In case you missed it, an election for Erie County executive is scheduled for Nov. 8.

It's pretty low-key. Republican incumbent Chris Collins is lurking in the weeds, raising money and "running government like a business." But he remains the early favorite, and will report about $1.5 million in campaign funds later this month. A seasoned and loyal campaign team is already on board. And he will mount a "promises made, promises kept" theme that will resonate in the suburbs.

On the Democratic side, money is not exactly cascading into nominee Mark Poloncarz's new campaign headquarters in Cheektowaga. The candidate never had a prayer of snaring the often-critical Conservative line, and he's not exactly William Jennings Bryan on the campaign stump.

It gets worse. Though Poloncarz was elected county comptroller in 2005, most Erie County voters don't recognize him or -- at best -- mispronounce his name. And in the half-century since the office of county executive was created, Dennis Gorski remains the only Democrat to ever win in overwhelmingly Democratic Erie County.

Still, a sense of optimism surrounds Poloncarz and his Democrats. New campaign manager Jennifer Hibit has this feeling that Poloncarz is about to give Collins a real challenge.

"This is absolutely a winnable race," she said a few days ago. "Mark would not be running if he wasn't getting a good response and good data saying he can win."

Hibit, a young woman with lots of campaign experience from her base in Local 1199 SEIU, recognizes first and foremost that Erie County has 132,569 more Democrats than Republicans.

"We want to bring them home," she said, referring to the many Dems who pulled the lever for Collins in 2007. Hibit says that after last Tuesday's big fundraiser for Poloncarz, the campaign will file a "six-figure" sum with the state Board of Elections on July 15. That hardly compares to Collins' well-stocked coffers, but anything less will produce snickers rather than support.

Internal polls show Poloncarz within striking distance, fueling more optimism. And local Dems expect Gov. Andrew Cuomo to take a special interest in the race, predicting he and his team will campaign for Poloncarz and tap their donor base in New York City to fuel the local effort.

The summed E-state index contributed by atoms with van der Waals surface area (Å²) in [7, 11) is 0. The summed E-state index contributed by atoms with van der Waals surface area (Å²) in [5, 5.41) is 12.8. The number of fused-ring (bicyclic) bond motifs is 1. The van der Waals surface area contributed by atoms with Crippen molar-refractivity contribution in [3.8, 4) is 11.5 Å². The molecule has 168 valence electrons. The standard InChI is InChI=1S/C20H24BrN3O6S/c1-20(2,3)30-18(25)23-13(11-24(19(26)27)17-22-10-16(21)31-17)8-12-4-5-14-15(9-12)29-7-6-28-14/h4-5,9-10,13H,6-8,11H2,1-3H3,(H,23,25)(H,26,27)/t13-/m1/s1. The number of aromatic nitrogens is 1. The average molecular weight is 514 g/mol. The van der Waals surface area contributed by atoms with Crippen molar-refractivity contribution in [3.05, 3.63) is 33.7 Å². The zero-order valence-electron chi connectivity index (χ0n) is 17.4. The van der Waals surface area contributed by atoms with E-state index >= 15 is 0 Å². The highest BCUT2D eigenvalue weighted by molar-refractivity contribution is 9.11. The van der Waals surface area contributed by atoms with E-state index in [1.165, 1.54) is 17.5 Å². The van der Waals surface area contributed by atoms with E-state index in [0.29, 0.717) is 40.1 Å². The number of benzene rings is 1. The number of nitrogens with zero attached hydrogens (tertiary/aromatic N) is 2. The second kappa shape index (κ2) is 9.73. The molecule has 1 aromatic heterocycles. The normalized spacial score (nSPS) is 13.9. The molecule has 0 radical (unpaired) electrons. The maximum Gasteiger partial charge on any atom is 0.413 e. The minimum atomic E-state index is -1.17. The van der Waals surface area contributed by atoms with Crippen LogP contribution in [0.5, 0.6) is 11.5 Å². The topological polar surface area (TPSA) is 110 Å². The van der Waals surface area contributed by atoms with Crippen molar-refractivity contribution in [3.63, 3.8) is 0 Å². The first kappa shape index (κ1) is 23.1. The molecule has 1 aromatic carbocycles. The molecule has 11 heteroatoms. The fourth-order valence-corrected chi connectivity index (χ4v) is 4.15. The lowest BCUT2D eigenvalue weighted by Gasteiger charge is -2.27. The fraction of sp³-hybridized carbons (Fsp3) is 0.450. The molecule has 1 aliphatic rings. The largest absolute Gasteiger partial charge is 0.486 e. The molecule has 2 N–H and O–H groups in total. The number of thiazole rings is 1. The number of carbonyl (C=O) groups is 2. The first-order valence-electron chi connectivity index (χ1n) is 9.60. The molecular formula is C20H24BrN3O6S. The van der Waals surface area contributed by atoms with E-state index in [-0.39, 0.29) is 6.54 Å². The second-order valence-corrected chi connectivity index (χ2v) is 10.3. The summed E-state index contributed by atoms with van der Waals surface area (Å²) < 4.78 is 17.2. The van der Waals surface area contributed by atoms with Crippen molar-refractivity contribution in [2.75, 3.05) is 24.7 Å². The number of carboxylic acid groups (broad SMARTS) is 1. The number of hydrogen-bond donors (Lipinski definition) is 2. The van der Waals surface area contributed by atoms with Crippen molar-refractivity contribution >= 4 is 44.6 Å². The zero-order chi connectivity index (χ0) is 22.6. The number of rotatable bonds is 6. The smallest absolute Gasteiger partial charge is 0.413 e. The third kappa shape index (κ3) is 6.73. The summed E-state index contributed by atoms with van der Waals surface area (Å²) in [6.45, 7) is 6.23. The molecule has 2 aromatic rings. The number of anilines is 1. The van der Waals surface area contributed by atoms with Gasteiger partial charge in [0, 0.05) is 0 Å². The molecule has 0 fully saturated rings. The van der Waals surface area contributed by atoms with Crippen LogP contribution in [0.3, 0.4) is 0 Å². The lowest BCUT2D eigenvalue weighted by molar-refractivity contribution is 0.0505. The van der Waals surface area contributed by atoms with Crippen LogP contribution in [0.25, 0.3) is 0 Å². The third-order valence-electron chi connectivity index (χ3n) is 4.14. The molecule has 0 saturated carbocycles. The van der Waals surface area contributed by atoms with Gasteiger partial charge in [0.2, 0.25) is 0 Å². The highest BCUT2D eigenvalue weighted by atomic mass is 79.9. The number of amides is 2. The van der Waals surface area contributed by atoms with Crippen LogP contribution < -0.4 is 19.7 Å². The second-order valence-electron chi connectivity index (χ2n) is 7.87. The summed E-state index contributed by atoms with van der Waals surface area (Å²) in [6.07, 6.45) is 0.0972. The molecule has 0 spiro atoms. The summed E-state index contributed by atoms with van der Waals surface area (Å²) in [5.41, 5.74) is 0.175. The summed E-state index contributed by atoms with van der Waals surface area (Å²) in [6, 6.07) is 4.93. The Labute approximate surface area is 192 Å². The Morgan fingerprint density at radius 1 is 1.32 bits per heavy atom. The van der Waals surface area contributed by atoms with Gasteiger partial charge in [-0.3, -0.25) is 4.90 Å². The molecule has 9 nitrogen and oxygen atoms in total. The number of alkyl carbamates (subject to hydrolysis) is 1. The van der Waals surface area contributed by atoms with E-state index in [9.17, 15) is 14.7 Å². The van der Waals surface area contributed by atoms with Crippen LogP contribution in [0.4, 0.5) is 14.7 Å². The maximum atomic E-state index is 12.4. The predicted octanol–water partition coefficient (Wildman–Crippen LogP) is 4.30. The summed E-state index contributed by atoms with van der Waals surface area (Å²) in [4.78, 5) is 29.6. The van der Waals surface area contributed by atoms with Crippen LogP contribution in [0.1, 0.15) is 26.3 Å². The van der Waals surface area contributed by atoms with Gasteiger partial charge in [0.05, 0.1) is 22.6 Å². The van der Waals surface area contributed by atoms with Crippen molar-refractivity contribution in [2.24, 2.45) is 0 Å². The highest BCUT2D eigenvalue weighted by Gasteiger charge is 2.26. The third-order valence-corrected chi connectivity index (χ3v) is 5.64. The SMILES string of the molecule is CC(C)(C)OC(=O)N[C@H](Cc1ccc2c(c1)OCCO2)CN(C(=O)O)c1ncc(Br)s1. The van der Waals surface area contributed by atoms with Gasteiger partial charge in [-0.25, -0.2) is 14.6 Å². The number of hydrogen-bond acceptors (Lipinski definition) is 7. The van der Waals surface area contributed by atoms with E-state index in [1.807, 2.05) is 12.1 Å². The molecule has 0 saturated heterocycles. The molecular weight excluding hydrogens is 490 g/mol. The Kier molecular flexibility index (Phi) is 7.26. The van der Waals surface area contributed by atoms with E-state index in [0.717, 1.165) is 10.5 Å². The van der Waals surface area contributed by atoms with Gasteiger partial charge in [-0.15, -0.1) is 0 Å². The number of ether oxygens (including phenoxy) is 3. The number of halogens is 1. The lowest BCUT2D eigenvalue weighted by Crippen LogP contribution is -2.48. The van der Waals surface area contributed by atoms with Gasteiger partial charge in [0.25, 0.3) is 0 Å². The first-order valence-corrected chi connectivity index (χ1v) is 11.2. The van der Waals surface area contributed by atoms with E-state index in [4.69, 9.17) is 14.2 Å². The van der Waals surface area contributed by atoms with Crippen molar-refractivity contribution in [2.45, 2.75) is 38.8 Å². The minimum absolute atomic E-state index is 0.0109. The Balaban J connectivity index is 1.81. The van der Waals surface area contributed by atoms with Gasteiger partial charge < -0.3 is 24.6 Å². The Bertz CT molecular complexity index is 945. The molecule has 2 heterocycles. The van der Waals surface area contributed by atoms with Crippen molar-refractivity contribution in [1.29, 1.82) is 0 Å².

Poloncarz is also expected to target suburban women, where sources say the polls show Collins vulnerable. And the campaign will focus on Collins himself.

"It's this idea that the Collins administration has ruled over Erie County rather than work with Erie County," Hibit said.

It's early. Collins will spend his money and flood the airwaves with the same message that worked so well in 2007. But on this July day, the underdog likes his spot -- even with a long way to go.


Quote of the Week comes from former Iowa Gov. Chet Culver, who spent several days in Buffalo last week working with former Erie County Democratic Chairman Steve Pigeon on the electoral college reform initiative championed by Florida billionaire Tom Golisano (remember him?).

The Democrat, who lost a close race in November but acknowledges he still scratches a political itch, said Michele Bachmann -- the Minnesota congresswoman who announced a presidential bid in her native Iowa last week -- is wisely staking her early claim in Iowa.

"Barack Obama [winner of the 2008 Iowa caucus] showed that when you have a conversation with the electorate on things they care about, good things happen," Culver said, adding Bachmann's tea party message may very well separate her from the rest of the Republican pack.

"I think she is in sync with the current Republican caucus voter," he said.


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